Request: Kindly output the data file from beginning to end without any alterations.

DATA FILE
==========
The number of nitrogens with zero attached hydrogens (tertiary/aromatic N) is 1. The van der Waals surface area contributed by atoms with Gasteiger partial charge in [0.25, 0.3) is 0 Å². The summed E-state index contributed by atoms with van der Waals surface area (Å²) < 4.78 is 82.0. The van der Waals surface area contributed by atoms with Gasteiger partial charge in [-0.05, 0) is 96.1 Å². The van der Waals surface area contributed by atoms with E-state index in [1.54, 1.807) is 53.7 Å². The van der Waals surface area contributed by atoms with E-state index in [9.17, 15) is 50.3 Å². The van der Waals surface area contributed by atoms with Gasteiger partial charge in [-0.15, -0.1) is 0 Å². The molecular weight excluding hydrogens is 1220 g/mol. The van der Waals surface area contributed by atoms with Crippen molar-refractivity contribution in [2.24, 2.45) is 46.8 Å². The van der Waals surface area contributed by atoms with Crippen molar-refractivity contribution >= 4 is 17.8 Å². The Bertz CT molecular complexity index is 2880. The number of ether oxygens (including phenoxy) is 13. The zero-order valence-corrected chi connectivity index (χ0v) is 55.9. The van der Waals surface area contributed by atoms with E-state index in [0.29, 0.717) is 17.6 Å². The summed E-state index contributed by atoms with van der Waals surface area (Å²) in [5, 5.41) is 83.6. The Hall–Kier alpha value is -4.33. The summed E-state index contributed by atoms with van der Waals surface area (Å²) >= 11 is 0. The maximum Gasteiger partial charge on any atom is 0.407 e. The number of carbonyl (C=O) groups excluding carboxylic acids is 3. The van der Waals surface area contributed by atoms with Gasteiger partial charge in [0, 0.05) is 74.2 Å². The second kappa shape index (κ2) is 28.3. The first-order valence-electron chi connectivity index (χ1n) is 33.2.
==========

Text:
The number of nitrogens with zero attached hydrogens (tertiary/aromatic N) is 1. The van der Waals surface area contributed by atoms with Gasteiger partial charge in [0.25, 0.3) is 0 Å². The summed E-state index contributed by atoms with van der Waals surface area (Å²) < 4.78 is 82.0. The van der Waals surface area contributed by atoms with Gasteiger partial charge in [-0.05, 0) is 96.1 Å². The van der Waals surface area contributed by atoms with E-state index in [1.54, 1.807) is 53.7 Å². The van der Waals surface area contributed by atoms with E-state index in [9.17, 15) is 50.3 Å². The van der Waals surface area contributed by atoms with Gasteiger partial charge in [-0.15, -0.1) is 0 Å². The molecular weight excluding hydrogens is 1220 g/mol. The van der Waals surface area contributed by atoms with Crippen molar-refractivity contribution in [2.24, 2.45) is 46.8 Å². The van der Waals surface area contributed by atoms with Crippen molar-refractivity contribution >= 4 is 17.8 Å². The Bertz CT molecular complexity index is 2880. The number of ether oxygens (including phenoxy) is 13. The zero-order valence-corrected chi connectivity index (χ0v) is 55.9. The van der Waals surface area contributed by atoms with E-state index in [0.29, 0.717) is 17.6 Å². The summed E-state index contributed by atoms with van der Waals surface area (Å²) in [5, 5.41) is 83.6. The Hall–Kier alpha value is -4.33. The summed E-state index contributed by atoms with van der Waals surface area (Å²) >= 11 is 0. The maximum Gasteiger partial charge on any atom is 0.407 e. The number of carbonyl (C=O) groups excluding carboxylic acids is 3. The van der Waals surface area contributed by atoms with Gasteiger partial charge in [0, 0.05) is 74.2 Å². The second kappa shape index (κ2) is 28.3. The first-order valence-electron chi connectivity index (χ1n) is 33.2.